Recently we had a duty to clarify the Catholic Church’s constant teaching against abortion, to correct misrepresentations of that teaching by House Speaker Nancy Pelosi on “Meet the Press” (see www.usccb.org/prolife/whatsnew.shtml). On September 7, again on “Meet the Press,” Senator Joseph Biden made some statements about that teaching that also deserve a response.
Senator Biden did not claim that Catholic teaching allows or has ever allowed abortion. He said rightly that human life begins “at the moment of conception,” and that Catholics and others who recognize this should not be required by others to pay for abortions with their taxes.
However, the Senator’s claim that the beginning of human life is a “personal and private” matter of religious faith, one which cannot be “imposed” on others, does not reflect the truth of the matter. The Church recognizes that the obligation to protect unborn human life rests on the answer to two questions, neither of which is private or specifically religious.
The first is a biological question: When does a new human life begin? When is there a new living organism of the human species, distinct from mother and father and ready to develop and mature if given a nurturing environment? While ancient thinkers had little verifiable knowledge to help them answer this question, today embryology textbooks confirm that a new human life begins at conception (see www.usccb.org/prolife/issues/bioethic/fact298.shtml). The Catholic Church does not teach this as a matter of faith; it acknowledges it as a matter of objective fact.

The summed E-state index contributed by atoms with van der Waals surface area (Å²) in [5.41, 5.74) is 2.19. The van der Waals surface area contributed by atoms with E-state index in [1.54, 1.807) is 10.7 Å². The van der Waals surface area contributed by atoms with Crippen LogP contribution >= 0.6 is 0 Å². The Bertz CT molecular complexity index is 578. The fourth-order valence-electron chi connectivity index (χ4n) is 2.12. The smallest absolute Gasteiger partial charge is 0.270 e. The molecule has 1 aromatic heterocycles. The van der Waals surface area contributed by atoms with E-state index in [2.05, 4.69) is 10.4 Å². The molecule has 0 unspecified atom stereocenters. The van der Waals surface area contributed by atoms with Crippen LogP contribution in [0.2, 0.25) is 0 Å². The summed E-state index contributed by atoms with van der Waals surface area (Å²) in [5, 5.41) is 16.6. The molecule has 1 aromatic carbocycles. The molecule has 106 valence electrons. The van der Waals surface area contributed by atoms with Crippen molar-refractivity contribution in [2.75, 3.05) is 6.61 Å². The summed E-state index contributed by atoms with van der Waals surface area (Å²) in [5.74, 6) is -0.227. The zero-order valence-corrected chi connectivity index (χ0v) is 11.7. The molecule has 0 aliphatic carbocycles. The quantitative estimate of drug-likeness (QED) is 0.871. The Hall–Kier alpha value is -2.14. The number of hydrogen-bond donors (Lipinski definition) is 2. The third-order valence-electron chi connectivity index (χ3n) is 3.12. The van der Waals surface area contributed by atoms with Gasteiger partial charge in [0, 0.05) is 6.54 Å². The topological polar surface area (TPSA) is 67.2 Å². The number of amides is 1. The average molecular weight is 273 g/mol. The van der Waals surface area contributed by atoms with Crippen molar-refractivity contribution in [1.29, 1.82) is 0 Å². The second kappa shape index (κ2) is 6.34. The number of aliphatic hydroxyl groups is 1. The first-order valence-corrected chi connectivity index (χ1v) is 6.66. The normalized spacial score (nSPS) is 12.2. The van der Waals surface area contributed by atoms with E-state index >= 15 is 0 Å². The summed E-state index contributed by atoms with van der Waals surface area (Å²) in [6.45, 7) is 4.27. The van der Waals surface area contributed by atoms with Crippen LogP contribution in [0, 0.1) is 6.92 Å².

The second is a moral question, with legal and political consequences: Which living members of the human species should be seen as having fundamental human rights, such as a right not to be killed? The Catholic Church’s answer is: Everybody. No human being should be treated as lacking human rights, and we have no business dividing humanity into those who are valuable enough to warrant protection and those who are not. This is not solely a Catholic teaching, but a principle of natural law accessible to all people of good will. The framers of the Declaration of Independence pointed to the same basic truth by speaking of inalienable rights, bestowed on all members of the human race not by any human power, but by their Creator. Those who hold a narrower and more exclusionary view have the burden of explaining why we should divide humanity into those who have moral values and those who do not and why their particular choice of where to draw that line can be sustained in a pluralistic society. Such views pose a serious threat to the dignity and rights of other poor and vulnerable members of the human family who need and deserve our respect and protection.